AUTHOR PROFILE: CHRISTIANA OWARE KNUDSEN
CHRISTIANA OWARE KNUDSEN was born and brought up in Ghana. As a young, newly trained schoolteacher, she met the Danish, medical doctor, Peder Christian Kjaerulff Knudsen, at Koforidua, Ghana in 1955. They married and had three children. Later on they moved to Denmark to settle. However, her family connection with Denmark goes back long before she met her husband. As the book, The Theologian Slave Trader shows, her mother’s family legend is interwoven in the affairs with the Danish slave-trading fortress, Christiansborg, over three hundred years ago. Also, over one hundred and fifty years ago, Christiana Oware Knudsen’s grandfather, Nana Kwaku (O)Ware, a regional chief, the ‘Gyasehene’, of the kingdom of Akyem Abuakwa, traded with the Danes for Danish guns, gunpowder and schnapps in his young days. This family trade continued with the British, after Christiansborg Fortress was sold to the British in 1850.
Christiana Oware Knudsen holds a Cand Phil. degree in Social Anthropology from Aarhus University, Denmark. She has carried out research and published books in the field of Female Circumcision (The Falling Dawadawa tree: Female Circumcision In Developing Ghana, 1994), and Tribal Markings in Ghana, (The Patterned Skin: Ethnic Scarification In Developing Ghana, 2000). She has also researched in the UK, on topics such as Distant Spiritual-Healing as complementary to medical health care.
Her Ph.D. degree was awarded by Derby University, England, and her theses is to be found in the British Library, London. Recently, she has published a satire (Christiansborg Fort: Danish West Africa Revisited, 2008) about Danish tourists failures to reach their destination: the old Christiansborg Fortress in modern Ghana, due to their serious problems with excessive materialism.
Now a pensioner, she continues to research and write about certain special diseases that modern medical science cannot yet cure but just control, but a few African Medicine Men & Women (Witch Doctors) in Africa can cure.
The Theologian Slave Trader
A Personal commentary on Fredericus Svane Africanus’ autobiography.
The Theologian Slave Trader explores the life of Fredericus Petersen, a mulatto adopted in 1710 by a Danish Lutheran Priest at Christiansborg Fort in what is now Ghana and who was subsequently brought back to Denmark as a teenager. The Danish king, no less, Frederik IV, was his godfather. Fredericus Petersen wrote a compelling autobiography which for many years has been largely ignored.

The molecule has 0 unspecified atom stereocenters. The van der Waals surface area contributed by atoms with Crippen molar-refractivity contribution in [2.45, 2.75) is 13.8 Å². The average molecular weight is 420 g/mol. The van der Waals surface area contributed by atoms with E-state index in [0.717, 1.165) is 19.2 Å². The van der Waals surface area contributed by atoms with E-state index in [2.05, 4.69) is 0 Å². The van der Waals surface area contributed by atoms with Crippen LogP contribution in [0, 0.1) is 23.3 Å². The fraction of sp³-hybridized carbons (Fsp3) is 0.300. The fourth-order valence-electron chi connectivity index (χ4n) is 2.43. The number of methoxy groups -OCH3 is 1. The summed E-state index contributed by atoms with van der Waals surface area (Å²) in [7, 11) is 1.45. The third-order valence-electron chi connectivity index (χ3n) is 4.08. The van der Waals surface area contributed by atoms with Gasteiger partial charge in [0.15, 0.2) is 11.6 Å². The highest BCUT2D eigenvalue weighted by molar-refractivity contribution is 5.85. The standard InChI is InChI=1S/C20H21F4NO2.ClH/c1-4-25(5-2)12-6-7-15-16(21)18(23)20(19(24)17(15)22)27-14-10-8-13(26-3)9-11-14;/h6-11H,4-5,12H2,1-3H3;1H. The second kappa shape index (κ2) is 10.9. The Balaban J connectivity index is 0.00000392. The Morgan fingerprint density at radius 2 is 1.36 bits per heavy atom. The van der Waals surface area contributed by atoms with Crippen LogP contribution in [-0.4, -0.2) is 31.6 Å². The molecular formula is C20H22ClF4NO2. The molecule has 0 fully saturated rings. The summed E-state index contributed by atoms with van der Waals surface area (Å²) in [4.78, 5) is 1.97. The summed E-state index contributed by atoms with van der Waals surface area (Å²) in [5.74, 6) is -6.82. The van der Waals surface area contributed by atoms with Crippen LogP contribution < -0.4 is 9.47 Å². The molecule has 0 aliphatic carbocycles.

In The Theologian Slave Trader, Dr Christiana Oware Knudsen, herself a Ghanaian who for 50 years has lived in Denmark, brings this autobiography, The General Declaration, to life and contemporary relevance by contextualising Africanus’ experience within a personal commentary on her personal family history in Ghana.
Dr Knudsen approaches this historical material with the lively and engaging approach of an African story-teller, interweaving historical facts with family legends and documented impressions of the period. In so doing, she also poses a number of challenging contemporary questions about aspects of our understanding of slavery and inter-cultural relations.
The Patterned Skin: Ethnic Scarification in developing Ghana
Ethnic scarification has always played an important cultural role in the distinction between many ethnic groups of the African continent. But what is the significance and the meaning of the numerous different marks? Do they merely serve as identification marks or do they serve other purposes as well? These are some of the questions covered by this comprehensively illustrated book.
Although written in the context of anthropological research the book may be useful for anybody interested in the ethnic complexity of Ghana as a handbook of scarification marks it will be a practical tool for both scholars and lay persons, such as travellers visiting Ghana or Ghanaians studying part of the cultural heritage of their post-colonial nation.
The book contains more than 250 indexed b/w illustrations with the ethnic markings of all cultural groups in Ghana
Ancient West African Women: Toppled Cornerstones
The period between the 9th and the 19th centuries was a dark period in the history of West African Women. The effect of this dark period continues today, in part, in the form of persistent gender inequalities.
Prior to this period, ancient West African women were empowered to the point that they effectively organised their own societies in ways that helped complement their interaction with men. In those instances, matriarchal inheritance systems ruled. The phenomenon of females ruling societies was based on the basic acknowledgement that all men and women, great or humble, emerged into this world from the womb of a woman.
However, these matrilineal cultures were gradually destroyed by the arrival of, first, Islam, then the North Atlantic chattel slave trade, colonisation and, finally, Christianity. Slave trading was taking place across the world, but chattel slavery was first introduced in West Africa by a number of Western European countries.
Ancient West African Women is a short, crisp book which systematically explains how women in ancient West African tribes migrated from the Nile Valley in Egypt westwards to an area south of the Sahara, which we now know as West Africa. The book also polemically explores the lasting impact of chattel slave trading, colonization, Christianization and Islamization on the standing of West African women.